Providing consistent, comfortable heating and cooling in a big house is a challenge. Especially in extreme climates, builders using traditional forced-air HVAC systems often outfit large dwellings with multiple heating and cooling units that require hundreds of feet of bulky ductwork, provide spotty temperature control, and consume considerable amounts of energy.

To mitigate these problems, some builders opt for radiant floor heating, which provides a range of benefits over conventional systems: It minimizes heat loss, requires no ducts or registers, and its silent, blower-less operation cuts down on dust, allergens, and bacteria.


Location: New Canaan, Conn.

Builder: Construction Management Group, New Canaan

Architect: Nuzzi Architects, Stamford, Conn.

HVAC contractor: EU Systems, New Canaan

Construction cost: $1.6 million

Connecticut home builder Salvatore Zarrella had used these types of systems for years and found that his customers were satisfied with their efficiency, comfort, and health features. But he also knew their limitations, especially for cooling (see sidebar). So when he came across a new technology—one that flipped the idea of radiant floor heating and cooling upside down--he was intrigued. He decided to find out if the system from Italian manufacturer Messana Radiant Cooling, which had been used in a handful of homes in California, would be a good fit for Connecticut’s temperature extremes.

The system radiates chilled and warm water throughout a home via ceiling-mounted panels. The tubing and heat transfer plates come installed directly into the prefabricated gypsum panels, so installation is easy. “The ceiling panel is the drywall as well, so you’re killing two birds with one stone,” says Zarrella.

For a 5,800-square-foot home in New Canaan, Conn., Zarrella convinced his clients to go with the Messana panels in lieu of a forced-air system by guaranteeing the new approach would work. He consulted with HVAC contractor EU Systems to tie the closed-loop system into a single-stage heat pump with a two-stage propane-fired boiler for backup.


Ceiling-mounted heating and cooling panels have several benefits compared with traditional floor systems. Here are a few:

--Radiant floor systems typically require a separate system for cooling altogether. “With ceiling panels, there is no redundancy," says builder Salvatore Zarrella. “In the wintertime we push warm water through the radiant panels and in the summer time, through those same tubes, we push chilled water." 

--Ceiling applications allow construction to progress on the floor. In typical radiant floors, there is an ongoing fear of puncturing the tubes during construction before the flooring material is laid.

--The temperature of the liquid in the ceiling can be hotter or colder than on the floor, where extreme highs or lows can make the flooring uncomfortable to walk on. “With radiant floor cooling, you can't have those types of temperatures which are necessary in North America to be able to handle the cooling loads," Zarrella says. “Water flowing through a floor would need to run at temperatures between 46 and 55 degrees to handle our cooling loads in this climate."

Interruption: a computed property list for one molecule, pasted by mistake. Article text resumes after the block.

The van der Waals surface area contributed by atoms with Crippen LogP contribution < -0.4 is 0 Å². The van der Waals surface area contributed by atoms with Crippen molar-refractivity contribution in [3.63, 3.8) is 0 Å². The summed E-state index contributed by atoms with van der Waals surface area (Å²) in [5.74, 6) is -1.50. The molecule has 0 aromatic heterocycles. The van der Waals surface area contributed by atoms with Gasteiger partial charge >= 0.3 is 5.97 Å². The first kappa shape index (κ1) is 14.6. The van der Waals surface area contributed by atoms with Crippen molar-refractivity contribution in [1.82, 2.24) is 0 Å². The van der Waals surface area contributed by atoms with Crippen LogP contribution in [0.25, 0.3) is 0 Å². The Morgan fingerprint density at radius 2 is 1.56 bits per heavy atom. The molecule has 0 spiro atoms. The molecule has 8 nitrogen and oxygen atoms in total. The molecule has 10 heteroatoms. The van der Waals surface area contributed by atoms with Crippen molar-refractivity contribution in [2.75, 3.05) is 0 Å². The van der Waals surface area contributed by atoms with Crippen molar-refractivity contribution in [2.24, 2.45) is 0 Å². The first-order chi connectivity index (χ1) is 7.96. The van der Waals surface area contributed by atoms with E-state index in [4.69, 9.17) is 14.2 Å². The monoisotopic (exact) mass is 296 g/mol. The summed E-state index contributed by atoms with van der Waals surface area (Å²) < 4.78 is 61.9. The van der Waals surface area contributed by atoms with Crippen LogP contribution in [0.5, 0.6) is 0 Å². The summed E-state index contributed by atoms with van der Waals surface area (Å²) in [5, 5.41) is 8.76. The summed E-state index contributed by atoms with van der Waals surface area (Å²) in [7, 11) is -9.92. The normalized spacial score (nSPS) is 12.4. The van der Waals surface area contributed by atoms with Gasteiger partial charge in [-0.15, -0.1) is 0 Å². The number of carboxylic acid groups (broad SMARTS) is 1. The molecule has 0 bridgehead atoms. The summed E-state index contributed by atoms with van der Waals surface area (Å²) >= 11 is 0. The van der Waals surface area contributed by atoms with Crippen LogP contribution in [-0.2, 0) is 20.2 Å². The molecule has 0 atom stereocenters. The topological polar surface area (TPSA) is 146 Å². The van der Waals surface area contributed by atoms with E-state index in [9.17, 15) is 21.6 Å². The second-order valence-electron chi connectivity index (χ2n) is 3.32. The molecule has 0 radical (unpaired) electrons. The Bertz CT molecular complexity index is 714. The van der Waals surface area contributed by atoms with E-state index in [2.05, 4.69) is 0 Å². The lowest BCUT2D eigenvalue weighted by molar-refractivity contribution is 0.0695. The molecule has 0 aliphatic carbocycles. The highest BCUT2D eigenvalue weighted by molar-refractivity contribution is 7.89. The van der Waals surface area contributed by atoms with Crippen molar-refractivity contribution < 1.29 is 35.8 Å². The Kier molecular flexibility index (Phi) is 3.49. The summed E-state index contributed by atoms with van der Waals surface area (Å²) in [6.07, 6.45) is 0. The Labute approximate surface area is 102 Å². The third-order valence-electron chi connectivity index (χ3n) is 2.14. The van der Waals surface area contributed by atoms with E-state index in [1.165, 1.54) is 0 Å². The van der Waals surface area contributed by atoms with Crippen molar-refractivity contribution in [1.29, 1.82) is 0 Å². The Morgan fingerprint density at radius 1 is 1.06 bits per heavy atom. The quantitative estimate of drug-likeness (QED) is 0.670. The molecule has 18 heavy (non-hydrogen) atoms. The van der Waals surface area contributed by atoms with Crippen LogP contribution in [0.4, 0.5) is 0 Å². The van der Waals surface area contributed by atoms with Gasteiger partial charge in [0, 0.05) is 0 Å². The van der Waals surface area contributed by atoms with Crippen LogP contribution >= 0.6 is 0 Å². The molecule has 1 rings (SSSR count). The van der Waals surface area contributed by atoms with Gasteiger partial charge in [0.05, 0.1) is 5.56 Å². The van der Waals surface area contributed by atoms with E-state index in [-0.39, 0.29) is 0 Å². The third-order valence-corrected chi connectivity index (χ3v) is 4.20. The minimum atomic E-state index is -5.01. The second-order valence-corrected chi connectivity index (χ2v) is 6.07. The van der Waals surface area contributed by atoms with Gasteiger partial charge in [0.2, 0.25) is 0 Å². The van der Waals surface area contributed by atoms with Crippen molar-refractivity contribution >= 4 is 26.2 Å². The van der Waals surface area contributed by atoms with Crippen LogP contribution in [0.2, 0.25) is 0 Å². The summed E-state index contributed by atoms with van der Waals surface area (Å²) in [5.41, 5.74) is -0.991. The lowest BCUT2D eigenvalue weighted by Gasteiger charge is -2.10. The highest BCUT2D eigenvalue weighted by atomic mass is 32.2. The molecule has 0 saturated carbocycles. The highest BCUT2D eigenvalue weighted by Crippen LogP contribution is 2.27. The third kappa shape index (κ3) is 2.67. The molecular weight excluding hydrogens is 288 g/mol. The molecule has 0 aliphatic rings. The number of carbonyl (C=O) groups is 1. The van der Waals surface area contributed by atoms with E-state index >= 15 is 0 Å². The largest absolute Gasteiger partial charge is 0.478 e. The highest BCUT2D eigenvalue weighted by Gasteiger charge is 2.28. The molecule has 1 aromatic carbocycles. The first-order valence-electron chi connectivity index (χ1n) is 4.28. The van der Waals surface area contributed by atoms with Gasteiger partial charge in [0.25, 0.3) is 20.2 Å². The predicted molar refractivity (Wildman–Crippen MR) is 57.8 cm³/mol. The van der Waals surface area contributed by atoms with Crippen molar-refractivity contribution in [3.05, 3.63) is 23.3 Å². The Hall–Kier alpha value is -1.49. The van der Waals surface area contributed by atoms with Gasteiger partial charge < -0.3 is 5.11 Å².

--Furniture and carpets don't obstruct radiant output on the ceiling like they do for floor installations. 

The system performed as promised last winter, providing “fabulous comfort and absolute consistency,” says Zarrella—within a ½ degree of set point. But the true test came last summer. Although residential radiant cooling has often been used effectively in arid climates, it can be problematic for homes in humid locales. To be effective, the panels must be maintained at a temperature very near the dewpoint within the house, and the house must be kept dehumidified, according to the Department of Energy.

The home's HVAC system includes a Messana heat recovery ventilator with dehumidifier as well as a temperature and humidity sensor in each of the home's 21 rooms that help combat summertime humidity to keep condensation at bay. The high-tech system makes customized heating and cooling decisions to ensure consistent comfort throughout the home by sensing changing dewpoints and adjusting water temperatures accordingly, according to Messana.

This solution did the trick at the New Canaan home. “When summer rolled around, we were biting our nails wondering ‘Is this really going to take care of our latent loads and humidity?'” Zarrella recalls. “We were routinely hitting 92- to 95-degree days, but when we walked into the house it was cool and comfortable. The homeowners were thrilled.”

The manufacturer estimates the installed systems run between $25 and $35 a square foot. Zarrella says the cost for the system was no more than for a typical radiant floor install and that the ceiling approach helped take a month off construction time. “The trades could get right into plumbing and electrical work and we didn’t need to wait for all the conventional ductwork to be installed, except for the ventilation system” he says.

His customers aren't the only ones who are sold on the new approach to heating and cooling--he is, too. “We don’t look at climate control the same way at all anymore,” he concludes. “All of our thinking on this got turned upside down.”